Molecular genetics and pharmacogenetics of gastrointestinal tumors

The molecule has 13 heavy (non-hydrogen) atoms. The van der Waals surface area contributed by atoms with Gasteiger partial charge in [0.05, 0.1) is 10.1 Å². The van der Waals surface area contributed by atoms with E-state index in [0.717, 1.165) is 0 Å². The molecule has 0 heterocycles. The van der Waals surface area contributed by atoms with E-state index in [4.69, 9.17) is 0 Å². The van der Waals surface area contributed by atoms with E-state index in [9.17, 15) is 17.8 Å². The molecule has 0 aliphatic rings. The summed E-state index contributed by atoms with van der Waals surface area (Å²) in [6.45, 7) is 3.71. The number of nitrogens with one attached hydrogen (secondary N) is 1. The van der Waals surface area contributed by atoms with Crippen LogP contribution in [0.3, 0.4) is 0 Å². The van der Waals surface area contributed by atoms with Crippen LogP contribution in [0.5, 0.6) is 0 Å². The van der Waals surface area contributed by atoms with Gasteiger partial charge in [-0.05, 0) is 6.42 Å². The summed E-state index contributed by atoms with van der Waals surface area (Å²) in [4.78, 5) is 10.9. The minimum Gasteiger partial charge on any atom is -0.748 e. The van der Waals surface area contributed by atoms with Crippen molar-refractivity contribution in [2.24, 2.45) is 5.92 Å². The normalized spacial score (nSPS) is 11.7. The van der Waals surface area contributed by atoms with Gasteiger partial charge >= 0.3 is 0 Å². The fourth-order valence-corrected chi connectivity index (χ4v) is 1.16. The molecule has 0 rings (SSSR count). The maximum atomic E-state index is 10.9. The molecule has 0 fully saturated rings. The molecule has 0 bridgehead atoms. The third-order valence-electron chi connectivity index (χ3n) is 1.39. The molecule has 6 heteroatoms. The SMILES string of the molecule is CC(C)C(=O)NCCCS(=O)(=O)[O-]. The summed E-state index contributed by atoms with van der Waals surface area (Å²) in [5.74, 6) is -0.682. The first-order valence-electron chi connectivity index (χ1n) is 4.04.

Colorectal adenocarcinoma is one of the most common cancers and the second leading cause of cancer in the Western world. The most cases of colon cancer occur in sporadic form while the hereditary factors are considered to be the cause of up to 20% of colon cancers. Until today the best defined hereditary syndromes are familial adenomatous polyposis (FAP) and hereditary non-polyposis colorectal cancer (HNPCC). FAP is dominantly inherited disease caused by inherited mutations in theAPCgene. Another type of polyposis that must be distingiushed from FAP is MYH polyposis. This autosomal-recessive hereditary disease is associated with biallelic inherited mutations of MYH gene. The genetic basis for HNPCC us a germ-line mutation of the mismatch repair (MMR) genes.Formation of new blood vessels (neoangiogenesis) at the tumor site is required for expansion of the tumour at the point on which diffusion of nutrients and waste products become rate limiting for continued development of the tumour. Tumour angiogenesis results from a cascade of molecular and cellular events and is initiated by pro-angiogenic stimuli, which include acidic pH, cytokines, growth factors, activation of oncogenes or hypoxia. Angiogenesis is dependent on the balance between stimulatory and inhibitory factors. The change from prevascular to vascular phase, the key event for the progression and metastasis of tumors, is known as the angiogenic “switch”. With the complete sequence of the human genome available, individualized medicine may soon become reality. Genomic information may allow more accurate prediction of an individual's drug response and selection of the appropriate drug dosage to achieve the optimal therapeutic respons, avoid therapeutic failure, and minimize side effects and toxicity. Clinical use of pharmacogenetic testing has been severely limited by a lack of prospective clinical trials. Such trials are required to establish that pharmacogenetic testing benefits the selection of the appropriate drug and dose for the individual patient, thereby improving therapeutic responses and/or reducing ADRs.The main goal of this study is to investigate hereditary and sporadic genetic changes in benign and malignant gastrointestinal tumors in order to elucidate the mechanisms of their development and progression. The results of this study will offer more efficient presymptomatic diagnostics of germ-line mutations carriers in our population. Imbalanced expression of pro- and antiangiogenic factors and their receptors is the key event for the progression and metastasis of tumors and some of these factors will be addressed in our study as well. The goal of this investigation is also to start with prospective pharmacogenetic study to examine the correlation between known polymorpisms and gastrointestinal cancer therapy in the patients in Croatian population.